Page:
Alpe d’Huez: The nearby Galibier pass was first included in 1911 but the Tour did not climb the Alpe until 1952 when it was used for the race’s first ever summit finish. Fausto Coppi won. It was not until 1976 that the race returned meaning the road is a relic of the modern era as it established itself as a regular summit finish in the 1980s and 1990s. This suggests the sport’s pantheon of legendary venues can be opened up to include new places with relative ease.James Stollenwerck

Alpe d’Huez: The nearby Galibier pass was first included in 1911 but the Tour did not climb the Alpe until 1952 when it was used for the race’s first ever summit finish. Fausto Coppi won. It was not until 1976 that the race returned meaning the road is a relic of the modern era as it established itself as a regular summit finish in the 1980s and 1990s. This suggests the sport’s pantheon of legendary venues can be opened up to include new places with relative ease.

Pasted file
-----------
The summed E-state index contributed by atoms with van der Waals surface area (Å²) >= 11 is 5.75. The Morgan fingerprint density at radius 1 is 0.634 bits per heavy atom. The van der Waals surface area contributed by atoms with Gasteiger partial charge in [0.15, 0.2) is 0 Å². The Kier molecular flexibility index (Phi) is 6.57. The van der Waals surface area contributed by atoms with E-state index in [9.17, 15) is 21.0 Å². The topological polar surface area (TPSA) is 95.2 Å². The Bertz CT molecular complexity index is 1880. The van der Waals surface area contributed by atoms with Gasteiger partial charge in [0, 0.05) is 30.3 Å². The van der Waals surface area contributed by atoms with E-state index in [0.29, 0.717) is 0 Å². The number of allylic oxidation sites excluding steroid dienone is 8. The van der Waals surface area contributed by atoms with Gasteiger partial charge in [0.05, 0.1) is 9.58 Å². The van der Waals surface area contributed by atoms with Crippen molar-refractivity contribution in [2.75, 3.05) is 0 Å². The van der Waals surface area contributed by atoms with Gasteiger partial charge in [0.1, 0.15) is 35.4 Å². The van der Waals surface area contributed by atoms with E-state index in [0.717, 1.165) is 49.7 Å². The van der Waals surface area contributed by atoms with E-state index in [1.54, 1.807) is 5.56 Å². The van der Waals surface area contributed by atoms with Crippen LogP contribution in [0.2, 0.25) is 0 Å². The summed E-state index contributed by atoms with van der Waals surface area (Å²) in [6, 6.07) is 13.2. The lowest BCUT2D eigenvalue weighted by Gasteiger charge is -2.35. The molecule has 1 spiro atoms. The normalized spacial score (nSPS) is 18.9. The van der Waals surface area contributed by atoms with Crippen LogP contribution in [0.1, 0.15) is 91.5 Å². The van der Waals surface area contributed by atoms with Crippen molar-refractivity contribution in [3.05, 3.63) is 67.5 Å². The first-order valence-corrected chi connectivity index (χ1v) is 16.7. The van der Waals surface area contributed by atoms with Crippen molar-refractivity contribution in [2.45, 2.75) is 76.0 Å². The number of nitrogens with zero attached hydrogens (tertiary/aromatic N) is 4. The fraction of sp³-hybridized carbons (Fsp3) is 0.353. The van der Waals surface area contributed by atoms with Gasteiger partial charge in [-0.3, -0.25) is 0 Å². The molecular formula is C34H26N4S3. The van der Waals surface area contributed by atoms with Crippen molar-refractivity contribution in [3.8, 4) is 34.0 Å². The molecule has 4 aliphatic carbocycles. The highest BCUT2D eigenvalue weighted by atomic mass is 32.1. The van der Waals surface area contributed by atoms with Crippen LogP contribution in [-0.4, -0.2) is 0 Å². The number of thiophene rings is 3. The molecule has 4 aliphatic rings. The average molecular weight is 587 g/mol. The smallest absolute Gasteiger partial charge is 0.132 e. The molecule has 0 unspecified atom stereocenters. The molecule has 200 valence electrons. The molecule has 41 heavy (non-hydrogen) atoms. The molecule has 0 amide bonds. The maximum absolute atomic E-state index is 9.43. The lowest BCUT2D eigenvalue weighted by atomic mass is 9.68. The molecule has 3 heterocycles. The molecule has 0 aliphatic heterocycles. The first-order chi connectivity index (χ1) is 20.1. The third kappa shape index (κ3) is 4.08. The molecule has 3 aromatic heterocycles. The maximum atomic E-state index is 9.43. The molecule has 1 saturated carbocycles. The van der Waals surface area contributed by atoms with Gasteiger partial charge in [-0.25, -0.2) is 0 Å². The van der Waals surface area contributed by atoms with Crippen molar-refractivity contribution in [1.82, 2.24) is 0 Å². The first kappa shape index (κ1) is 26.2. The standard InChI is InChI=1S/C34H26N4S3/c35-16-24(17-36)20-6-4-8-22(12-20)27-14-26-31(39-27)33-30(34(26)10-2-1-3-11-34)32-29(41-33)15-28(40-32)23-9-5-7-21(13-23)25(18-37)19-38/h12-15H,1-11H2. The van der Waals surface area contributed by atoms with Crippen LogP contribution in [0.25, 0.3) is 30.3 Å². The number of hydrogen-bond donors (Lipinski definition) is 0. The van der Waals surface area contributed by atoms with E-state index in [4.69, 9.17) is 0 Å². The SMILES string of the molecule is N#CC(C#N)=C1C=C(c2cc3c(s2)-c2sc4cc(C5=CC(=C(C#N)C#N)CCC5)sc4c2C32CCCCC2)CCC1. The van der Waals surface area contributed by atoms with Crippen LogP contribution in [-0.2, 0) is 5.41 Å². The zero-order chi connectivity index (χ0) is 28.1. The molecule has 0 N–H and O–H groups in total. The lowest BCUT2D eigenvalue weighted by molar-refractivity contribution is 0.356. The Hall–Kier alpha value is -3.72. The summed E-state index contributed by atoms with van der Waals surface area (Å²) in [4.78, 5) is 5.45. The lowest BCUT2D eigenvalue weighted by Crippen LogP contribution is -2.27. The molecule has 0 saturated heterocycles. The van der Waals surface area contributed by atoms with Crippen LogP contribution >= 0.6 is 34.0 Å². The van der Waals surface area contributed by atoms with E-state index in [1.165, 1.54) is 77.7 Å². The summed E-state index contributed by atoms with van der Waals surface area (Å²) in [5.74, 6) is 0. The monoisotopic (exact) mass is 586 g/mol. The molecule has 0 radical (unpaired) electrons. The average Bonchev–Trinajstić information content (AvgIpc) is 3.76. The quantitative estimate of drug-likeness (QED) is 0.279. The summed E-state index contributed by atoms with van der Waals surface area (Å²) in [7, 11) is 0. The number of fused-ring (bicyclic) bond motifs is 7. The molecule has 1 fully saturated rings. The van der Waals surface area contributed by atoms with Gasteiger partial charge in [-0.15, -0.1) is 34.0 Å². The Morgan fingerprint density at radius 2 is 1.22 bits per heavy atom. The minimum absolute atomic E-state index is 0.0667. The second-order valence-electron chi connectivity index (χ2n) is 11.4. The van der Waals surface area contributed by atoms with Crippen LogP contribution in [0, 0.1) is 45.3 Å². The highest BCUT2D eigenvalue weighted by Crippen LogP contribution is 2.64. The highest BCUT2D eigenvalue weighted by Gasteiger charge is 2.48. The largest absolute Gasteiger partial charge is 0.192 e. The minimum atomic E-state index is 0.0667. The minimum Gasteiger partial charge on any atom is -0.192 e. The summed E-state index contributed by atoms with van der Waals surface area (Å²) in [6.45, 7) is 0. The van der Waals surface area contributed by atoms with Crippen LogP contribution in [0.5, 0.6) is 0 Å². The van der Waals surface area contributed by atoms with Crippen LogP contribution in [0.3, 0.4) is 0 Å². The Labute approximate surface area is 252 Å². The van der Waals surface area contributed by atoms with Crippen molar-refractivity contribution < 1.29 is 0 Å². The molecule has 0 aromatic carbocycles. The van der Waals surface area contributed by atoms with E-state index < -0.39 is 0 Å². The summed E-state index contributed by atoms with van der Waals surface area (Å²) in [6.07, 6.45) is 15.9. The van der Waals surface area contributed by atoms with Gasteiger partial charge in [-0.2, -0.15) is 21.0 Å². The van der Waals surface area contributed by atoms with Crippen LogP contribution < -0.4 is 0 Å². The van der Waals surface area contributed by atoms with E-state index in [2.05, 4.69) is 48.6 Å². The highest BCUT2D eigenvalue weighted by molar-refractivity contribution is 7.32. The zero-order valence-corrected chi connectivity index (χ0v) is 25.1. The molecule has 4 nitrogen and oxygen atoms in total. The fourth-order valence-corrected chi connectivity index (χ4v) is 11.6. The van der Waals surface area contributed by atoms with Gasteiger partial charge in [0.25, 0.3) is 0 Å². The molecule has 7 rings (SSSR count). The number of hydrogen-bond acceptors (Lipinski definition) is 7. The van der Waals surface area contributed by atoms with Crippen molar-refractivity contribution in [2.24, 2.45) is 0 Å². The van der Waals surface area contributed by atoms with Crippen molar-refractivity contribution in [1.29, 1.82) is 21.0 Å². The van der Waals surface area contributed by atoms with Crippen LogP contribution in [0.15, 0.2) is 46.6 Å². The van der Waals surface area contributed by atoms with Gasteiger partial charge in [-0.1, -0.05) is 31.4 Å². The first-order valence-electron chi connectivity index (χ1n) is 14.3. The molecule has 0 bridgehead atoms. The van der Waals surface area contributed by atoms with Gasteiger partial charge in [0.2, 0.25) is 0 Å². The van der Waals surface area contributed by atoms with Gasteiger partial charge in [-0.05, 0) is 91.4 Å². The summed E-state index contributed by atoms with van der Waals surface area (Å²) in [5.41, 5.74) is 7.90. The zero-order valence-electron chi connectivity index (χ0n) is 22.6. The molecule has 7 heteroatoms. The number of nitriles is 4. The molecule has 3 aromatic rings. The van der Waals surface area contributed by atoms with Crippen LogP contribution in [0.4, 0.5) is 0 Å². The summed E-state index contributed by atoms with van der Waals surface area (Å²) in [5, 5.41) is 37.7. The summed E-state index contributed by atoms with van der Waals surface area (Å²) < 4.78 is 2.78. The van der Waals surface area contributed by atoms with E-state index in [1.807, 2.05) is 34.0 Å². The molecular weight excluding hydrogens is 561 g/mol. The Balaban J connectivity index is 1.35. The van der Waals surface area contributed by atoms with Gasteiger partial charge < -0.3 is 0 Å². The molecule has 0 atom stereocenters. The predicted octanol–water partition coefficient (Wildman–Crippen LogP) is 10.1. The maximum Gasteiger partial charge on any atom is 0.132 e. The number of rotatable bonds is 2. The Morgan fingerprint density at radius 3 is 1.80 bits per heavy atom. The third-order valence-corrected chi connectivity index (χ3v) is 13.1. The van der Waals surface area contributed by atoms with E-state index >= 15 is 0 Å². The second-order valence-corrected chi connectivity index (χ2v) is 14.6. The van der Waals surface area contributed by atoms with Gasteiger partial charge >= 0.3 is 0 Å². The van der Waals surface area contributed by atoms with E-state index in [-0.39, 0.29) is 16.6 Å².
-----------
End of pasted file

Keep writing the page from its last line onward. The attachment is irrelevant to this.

Alpe d'Huez: The nearby Galibier pass was first included in 1911 but the Tour did not climb the Alpe until 1952 when it was used for the race’s first ever summit finish. Fausto Coppi won. It was not until 1976 that the race returned meaning the road is a relic of the modern era as it established itself as a regular summit finish in the 1980s and 1990s. This suggests the sport’s pantheon of legendary venues can be opened up to include new places with relative ease.

Categories:   cycling

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